I was asked to do a follow up review to Dominic’s on these cables as he had been rather impressed by them. Now cables to me are obviously essential in a hi-fi system, but I have often felt they can be a Pandora’s Box when it comes to evaluating them. I know another well known hi-fi reviewer who hates reviewing cables because they are hard to pin down. One of my best friends is an electronics and PA speaker designer who designs large PA rigs for a company and he eschews any fancy cables and power supplies etc. as utter rubbish. I write this review with his words ringing in my ears and that he will ridicule me if I write something he doesn’t agree with. He believes copper is copper and that as long as it is pure which nearly all copper should be, then it makes no difference what fancy designs are made, and sold at extortionate prices, as he sees no justification in it and that companies are just profiteering.WAY_Cables-Silver_4-interconnect-KLEI_Absolute_RCA-2

You have to be an enthusiast to even consider spending a lot of money on hi-fi and especially bits of wire to connect the components together. I started out 40 years ago using just decent copper leads and gold plated connections sometimes and thought nothing more about it. Then magazines started to pick up on the importance of good connectors and cables. Some companies like Linn and Naim insisted on only using their cables as they worked best with their equipment and wouldn’t recommend other manufacturers. In fact they warned customers and dealers that they wouldn’t be liable for damage or problems if other cables were used. Now this might seem rather puritanical these days, but it was a serious issue back in the eighties.

Way use the highest purity silver (99.99%) they can obtain, sourced from here in the UK as we are the only country in the world to guarantee its purity and have stringent quality controls and regulations. Way cables currently feel silver is the best conductor to use, but are open to other materials if they find them to be better in the future. They use pure cotton as the only dielectric and outer jacket material for all their cables. This cotton is produced to their specification (density, thickness and structure). They are proud of their Unique extreme damping system™ from sound vibrations, noise and RFI/EMI interferences, and Way cables are very flexible despite the fact that they have solid-core conductors. This flexibility I feel is unique to their cables and they feel nothing like any other cable I have come across before. Like my colleague Dominic said they are like a worm when you handle them being incredibly flexible and light in weight.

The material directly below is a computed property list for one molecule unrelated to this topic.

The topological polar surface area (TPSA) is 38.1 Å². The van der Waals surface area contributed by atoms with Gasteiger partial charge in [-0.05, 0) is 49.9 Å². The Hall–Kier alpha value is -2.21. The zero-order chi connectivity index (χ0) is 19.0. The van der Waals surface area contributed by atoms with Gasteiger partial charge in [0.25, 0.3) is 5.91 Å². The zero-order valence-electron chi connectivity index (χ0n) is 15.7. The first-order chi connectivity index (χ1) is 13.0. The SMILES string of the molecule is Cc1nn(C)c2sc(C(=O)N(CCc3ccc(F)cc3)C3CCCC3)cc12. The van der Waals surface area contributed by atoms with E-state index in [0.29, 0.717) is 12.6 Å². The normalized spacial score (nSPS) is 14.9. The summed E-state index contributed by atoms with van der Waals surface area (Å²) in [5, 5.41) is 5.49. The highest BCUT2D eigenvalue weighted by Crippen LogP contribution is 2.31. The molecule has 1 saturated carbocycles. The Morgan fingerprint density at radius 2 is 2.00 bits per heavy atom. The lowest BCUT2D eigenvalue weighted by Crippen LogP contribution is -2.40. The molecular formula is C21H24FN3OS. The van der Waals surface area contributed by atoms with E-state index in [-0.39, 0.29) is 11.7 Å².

The cables take at least eight hours per cable to manufacture by hand, I’m told and then they are fully tested and checked out..

I initially tried the cheaper basic model Silver 2 between my CD player and passive pre amp, and then the Silver 4. The Silver 2 was very good and certainly opened up the sound of my system with what appeared to be a much lower noise floor. The Silver 4 built on the qualities of the 2 and was even more refined and clearer with a beautiful presentation and incredible detail. I listened to CDs I thought I knew inside out, but was amazed at the extra detail and clues in the recordings I had previously not heard, or had been disguised in some way. I then used the Silver 4 between my CD player and the passive pre and the Silver 2 between my pre and the power amp.Way_Cables-SILVER_2_interconnect-beige_cotton-KLEI_Copper_Harmony_RCA

I tried several CDs of differing music and they all sounded superb. My ears were not lying to me and my wife also commented on how good they sounded in comparison to my usual cheaper cables. This is not a criticism of these other brands which I find to be very good value at under about a £100, but the Way cables were in a different league.

Compared to any other cable I have heard in my system the Way cables are definitely the best I have come across and offer real value for money. I reckon they are the Way forward! (Pun intended)


Sound Quality: 8.9 /10

Build Quality: 9/10

Value for money: 8.5/10

Overall rating: 8.8/10

Ian Ringstead

Etalon Solo DAC/Preamplifier
Ophidian Audio Minimo Loudspeakers